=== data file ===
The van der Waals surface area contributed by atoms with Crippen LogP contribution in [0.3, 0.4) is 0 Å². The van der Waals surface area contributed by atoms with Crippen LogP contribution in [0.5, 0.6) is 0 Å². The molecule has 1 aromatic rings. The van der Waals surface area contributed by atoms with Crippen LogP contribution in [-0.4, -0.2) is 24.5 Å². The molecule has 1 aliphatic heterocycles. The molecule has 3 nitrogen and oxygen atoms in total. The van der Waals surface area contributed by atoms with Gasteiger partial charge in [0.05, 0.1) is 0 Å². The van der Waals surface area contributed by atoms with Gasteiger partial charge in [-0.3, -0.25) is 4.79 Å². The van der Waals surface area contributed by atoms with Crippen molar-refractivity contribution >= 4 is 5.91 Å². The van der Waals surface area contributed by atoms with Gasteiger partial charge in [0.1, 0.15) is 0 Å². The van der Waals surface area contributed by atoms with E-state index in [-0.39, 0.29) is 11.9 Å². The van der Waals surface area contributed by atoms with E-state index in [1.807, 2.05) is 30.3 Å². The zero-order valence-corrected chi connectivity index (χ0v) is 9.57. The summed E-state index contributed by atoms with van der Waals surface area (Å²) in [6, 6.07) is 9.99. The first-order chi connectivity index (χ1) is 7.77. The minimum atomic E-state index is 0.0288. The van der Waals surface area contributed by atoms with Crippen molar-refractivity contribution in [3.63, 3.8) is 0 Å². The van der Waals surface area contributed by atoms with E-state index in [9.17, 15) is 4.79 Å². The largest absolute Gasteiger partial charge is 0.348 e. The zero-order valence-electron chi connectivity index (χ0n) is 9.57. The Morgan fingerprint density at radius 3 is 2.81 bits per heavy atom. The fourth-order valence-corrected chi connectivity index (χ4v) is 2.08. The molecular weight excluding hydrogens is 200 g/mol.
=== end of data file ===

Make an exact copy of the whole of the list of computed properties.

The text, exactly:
The van der Waals surface area contributed by atoms with Crippen LogP contribution in [0.3, 0.4) is 0 Å². The van der Waals surface area contributed by atoms with Crippen LogP contribution in [0.5, 0.6) is 0 Å². The molecule has 1 aromatic rings. The van der Waals surface area contributed by atoms with Crippen LogP contribution in [-0.4, -0.2) is 24.5 Å². The molecule has 1 aliphatic heterocycles. The molecule has 3 nitrogen and oxygen atoms in total. The van der Waals surface area contributed by atoms with Gasteiger partial charge in [0.05, 0.1) is 0 Å². The van der Waals surface area contributed by atoms with Gasteiger partial charge in [-0.3, -0.25) is 4.79 Å². The van der Waals surface area contributed by atoms with Crippen molar-refractivity contribution >= 4 is 5.91 Å². The van der Waals surface area contributed by atoms with Gasteiger partial charge in [0.1, 0.15) is 0 Å². The van der Waals surface area contributed by atoms with E-state index in [-0.39, 0.29) is 11.9 Å². The van der Waals surface area contributed by atoms with E-state index in [1.807, 2.05) is 30.3 Å². The zero-order valence-corrected chi connectivity index (χ0v) is 9.57. The summed E-state index contributed by atoms with van der Waals surface area (Å²) in [6, 6.07) is 9.99. The first-order chi connectivity index (χ1) is 7.77. The minimum atomic E-state index is 0.0288. The van der Waals surface area contributed by atoms with Crippen molar-refractivity contribution in [3.63, 3.8) is 0 Å². The van der Waals surface area contributed by atoms with E-state index in [9.17, 15) is 4.79 Å². The largest absolute Gasteiger partial charge is 0.348 e. The zero-order valence-electron chi connectivity index (χ0n) is 9.57. The Morgan fingerprint density at radius 3 is 2.81 bits per heavy atom. The fourth-order valence-corrected chi connectivity index (χ4v) is 2.08. The molecular weight excluding hydrogens is 200 g/mol.